DIAMOND – Development of Intelligent and Advanced Implants made of NanoTNZ
In the DIAMOND project, medical technology products are being developed using the alloy Ti-13Nb-13Zr, a second-generation titanium alloy that does not contain the critical alloying elements aluminum and vanadium and allows a wide range of mechanical, physical and biological properties to be set.
Implants and osteosynthesis systems are widely used in orthopedic surgery and are essential for the treatment of a wide range of injuries and diseases. The number of operations is constantly increasing: in Germany alone, around 200,000 hip joints are replaced by implants every year. The titanium grades most frequently used in medical technology are the so-called first-generation titanium alloys (e.g. Ti-6Al-4V). However, for all the advantages that these materials have over other metallic materials, there are also some disadvantages:
If the oxide layer of an implant is damaged, metal ions can enter the body and thus the bloodstream. Vanadium is cytotoxic, and high aluminum concentrations are associated with diseases such as Alzheimer's disease and various types of cancer. The elastic modulus of implants is still significantly higher than that of bone, ranging from 100 GPa to 120 GPa. This leads to various complications, in particular bone resorption as a result of so-called “stress shielding” and the associated loosening of the implant. In addition, the aging population is increasingly demanding more durable and safer implants.
To address these changing demands on implants as well as the increasing concerns about conventional alloys and their critical alloying elements, the project combines materials science, manufacturing, design and sensing expertise to overcome these challenges.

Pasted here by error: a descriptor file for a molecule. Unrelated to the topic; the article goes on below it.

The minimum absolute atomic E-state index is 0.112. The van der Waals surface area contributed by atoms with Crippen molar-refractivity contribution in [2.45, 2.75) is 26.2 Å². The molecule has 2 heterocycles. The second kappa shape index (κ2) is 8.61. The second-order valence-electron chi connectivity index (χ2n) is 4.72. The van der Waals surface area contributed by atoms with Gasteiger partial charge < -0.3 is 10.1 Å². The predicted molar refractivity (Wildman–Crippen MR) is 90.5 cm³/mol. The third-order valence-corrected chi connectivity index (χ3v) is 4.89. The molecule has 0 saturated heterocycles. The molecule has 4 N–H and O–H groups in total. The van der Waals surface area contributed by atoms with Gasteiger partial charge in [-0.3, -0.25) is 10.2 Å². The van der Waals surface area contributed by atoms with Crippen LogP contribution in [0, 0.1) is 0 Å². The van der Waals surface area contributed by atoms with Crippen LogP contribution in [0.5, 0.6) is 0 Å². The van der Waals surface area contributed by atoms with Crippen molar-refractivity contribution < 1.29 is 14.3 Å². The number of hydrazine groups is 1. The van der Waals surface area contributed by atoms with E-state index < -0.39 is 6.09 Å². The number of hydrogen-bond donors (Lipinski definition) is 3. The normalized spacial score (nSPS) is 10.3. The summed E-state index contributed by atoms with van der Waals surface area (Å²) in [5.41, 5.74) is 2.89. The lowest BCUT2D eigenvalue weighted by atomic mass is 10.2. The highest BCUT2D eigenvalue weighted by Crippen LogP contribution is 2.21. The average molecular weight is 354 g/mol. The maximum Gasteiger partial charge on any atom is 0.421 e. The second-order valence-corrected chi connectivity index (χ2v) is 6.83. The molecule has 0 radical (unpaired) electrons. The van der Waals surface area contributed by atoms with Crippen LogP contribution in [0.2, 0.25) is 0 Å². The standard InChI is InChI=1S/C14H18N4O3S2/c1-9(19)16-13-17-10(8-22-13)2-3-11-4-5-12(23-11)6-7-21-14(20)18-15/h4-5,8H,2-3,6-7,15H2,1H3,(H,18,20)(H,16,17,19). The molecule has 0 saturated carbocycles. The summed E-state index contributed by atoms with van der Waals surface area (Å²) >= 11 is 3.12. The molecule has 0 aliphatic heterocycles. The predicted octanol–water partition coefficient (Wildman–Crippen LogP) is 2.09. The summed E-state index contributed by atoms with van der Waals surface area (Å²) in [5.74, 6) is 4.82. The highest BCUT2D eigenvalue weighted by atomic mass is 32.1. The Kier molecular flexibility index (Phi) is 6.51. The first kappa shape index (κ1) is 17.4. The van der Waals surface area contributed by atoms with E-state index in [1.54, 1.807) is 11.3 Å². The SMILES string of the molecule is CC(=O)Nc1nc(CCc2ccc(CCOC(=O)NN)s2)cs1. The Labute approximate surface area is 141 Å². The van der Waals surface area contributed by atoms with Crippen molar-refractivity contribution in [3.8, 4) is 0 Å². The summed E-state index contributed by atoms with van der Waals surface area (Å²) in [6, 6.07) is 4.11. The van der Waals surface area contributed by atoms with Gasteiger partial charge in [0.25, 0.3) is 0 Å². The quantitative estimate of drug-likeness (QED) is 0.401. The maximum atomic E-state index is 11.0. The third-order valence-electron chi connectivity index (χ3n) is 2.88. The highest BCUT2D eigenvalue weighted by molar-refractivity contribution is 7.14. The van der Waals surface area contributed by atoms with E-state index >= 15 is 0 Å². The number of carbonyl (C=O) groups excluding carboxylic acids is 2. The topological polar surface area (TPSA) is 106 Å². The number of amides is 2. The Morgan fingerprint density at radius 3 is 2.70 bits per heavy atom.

Specifically, a new generation of implants and osteosynthesis products made of the titanium alloy Ti-13Nb-13Zr is being adjusted in a multidisciplinary approach with a nanoscale surface structure (NanoTNZ) on which bone cells can grow well, but bacterial colonization is more difficult. The ingrowth behavior is optimized by an integrated sensor system.
The aim of the Darmstadt research contribution is the development of a continuous forming process (Equal-Channel-Angular-Swaging) for the production of the NanoTNZ. The nanostructuring is particularly sensitive to temperature, forming speed and forming degree. The determination of all parameters and the control of uncertainties for a stable production of a homogeneous nanostructure with high strength and good ductility that meets biological and orthopedic requirements are in focus. These results form the basis for the design of a continuous process chain for the economic production of NanoTNZ for the new generation of implants and osteosynthesis products.
This Project is supported by the Federal Ministry for Economic Affairs and Climate Action (BMWK) on the basis of a decision by the German Bundestag.